Rule 73.01 provides the standard of review in a court tried case. Accordingly, the judgment of the trial court will be sustained by the appellate court unless there is no substantial evidence to support it, unless it is against the weight of the evidence, unless it erroneously declares the law, or unless it erroneously applies the law. Murphy v. Carron, 536 S.W.2d 30, 31-32 (Mo.banc 1976). Appellate courts should set aside a judgment on the ground that it is against the weight of the evidence with caution and a firm belief that the judgment was wrong. Id. Where, as here, neither party requests findings of fact and conclusions of law, and the trial court makes none, we presume that all findings of fact were found in accord with the judgment and we uphold the judgment under any reasonable theory presented and supported by the evidence. Kueffer v. Brown, 879 S.W.2d 658, 661 (Mo.App. E.D.1994).

In their first point on appeal, Plaintiffs contend that the judgment should be reversed because the evidence demonstrated that the Nova replaced the Ford pick-up, and, therefore, was covered under the policy as a replacement vehicle. That being the case, they argue that under the policy provisions, Landing was not required to give notice of the replacement within thirty days because he did not carry coverage for damage to the insured vehicle. Although Traders admits that "[t]he 30-day notice requirement does not apply if the vehicle 'replaces' the vehicle shown in the declarations," it argues that the Nova did not qualify as a "replacement" vehicle, and in any event, was not acquired during the policy period.

The policy plainly has two conditions for liability coverage on an automobile other than the one shown in the declarations, to wit: it must have been acquired during the policy period; and a request to insure it must be made within 30 days after the insured became the owner. Here, Plaintiffs contend that the Nova was a replacement auto, and the parties agree that if that is the case, the 30 day notice requirement does not apply. 3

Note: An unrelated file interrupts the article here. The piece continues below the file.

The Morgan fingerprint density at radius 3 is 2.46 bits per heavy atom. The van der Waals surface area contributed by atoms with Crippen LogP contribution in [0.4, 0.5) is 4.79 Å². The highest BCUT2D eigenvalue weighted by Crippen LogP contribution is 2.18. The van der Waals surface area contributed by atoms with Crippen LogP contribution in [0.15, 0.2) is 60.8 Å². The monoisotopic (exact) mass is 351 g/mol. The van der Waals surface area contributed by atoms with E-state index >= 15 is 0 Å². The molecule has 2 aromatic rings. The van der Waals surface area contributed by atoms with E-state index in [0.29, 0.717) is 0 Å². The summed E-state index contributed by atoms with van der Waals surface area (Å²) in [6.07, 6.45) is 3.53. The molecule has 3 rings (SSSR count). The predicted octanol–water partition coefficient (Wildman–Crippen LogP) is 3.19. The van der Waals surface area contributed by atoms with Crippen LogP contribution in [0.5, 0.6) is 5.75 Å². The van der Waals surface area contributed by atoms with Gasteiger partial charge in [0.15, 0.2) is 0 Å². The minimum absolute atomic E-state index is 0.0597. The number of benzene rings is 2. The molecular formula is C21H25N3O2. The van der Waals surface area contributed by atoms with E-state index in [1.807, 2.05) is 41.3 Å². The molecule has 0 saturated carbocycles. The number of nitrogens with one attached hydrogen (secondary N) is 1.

Before discussing the issue of whether the Nova constituted a replacement auto under these circumstances, it is necessary that we discuss the policy condition that an automobile other than the vehicle shown in the declarations may be a "covered auto" only if it was acquired during the policy period. Here, the Nova was acquired by Landing on October 1, 1993 while he was insured by Coronet. That policy, listing only the Ford pick-up, was renewed on October 8, 1993 for three months. On January 8, 1994 Traders issued the policy which was in effect at the time of the accident, also listing only...

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7 cases
  • Dutton v. Am. Family Mut. Ins. Co.
    • United States
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    ...in § 303.190.3, requires that an insurer provide coverage for the insured's use of another owned vehicle.And in Lawson v. Traders Insurance, 946 S.W.2d 298 (Mo. App. S.D. 1997), this Court expressly rejected the argument that the MVFRL requires an insurer to cover other vehicles owned by an......
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    ...and none were entered, this Court will affirm the trial court's judgment if it is supported under any legal theory. Lawson v. Traders Ins., 946 S.W.2d 298, 300 (Mo.App.1997); see also Gibson v. Adams, 946 S.W.2d 796, 800-01 (Mo.App.1997). We examine both the evidence and trial court's judgm......
  • Portwood-Hurt v. Hurt
    • United States
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    ...to make findings of fact, and the facts are presumed to be found in accordance with the trial court's judgment. Lawson v. Traders Insurance, 946 S.W.2d 298, 300 (Mo.App.1997). Appellant claims he was appearing pro se and was unfamiliar with this rule. He cites no authority indicating that t......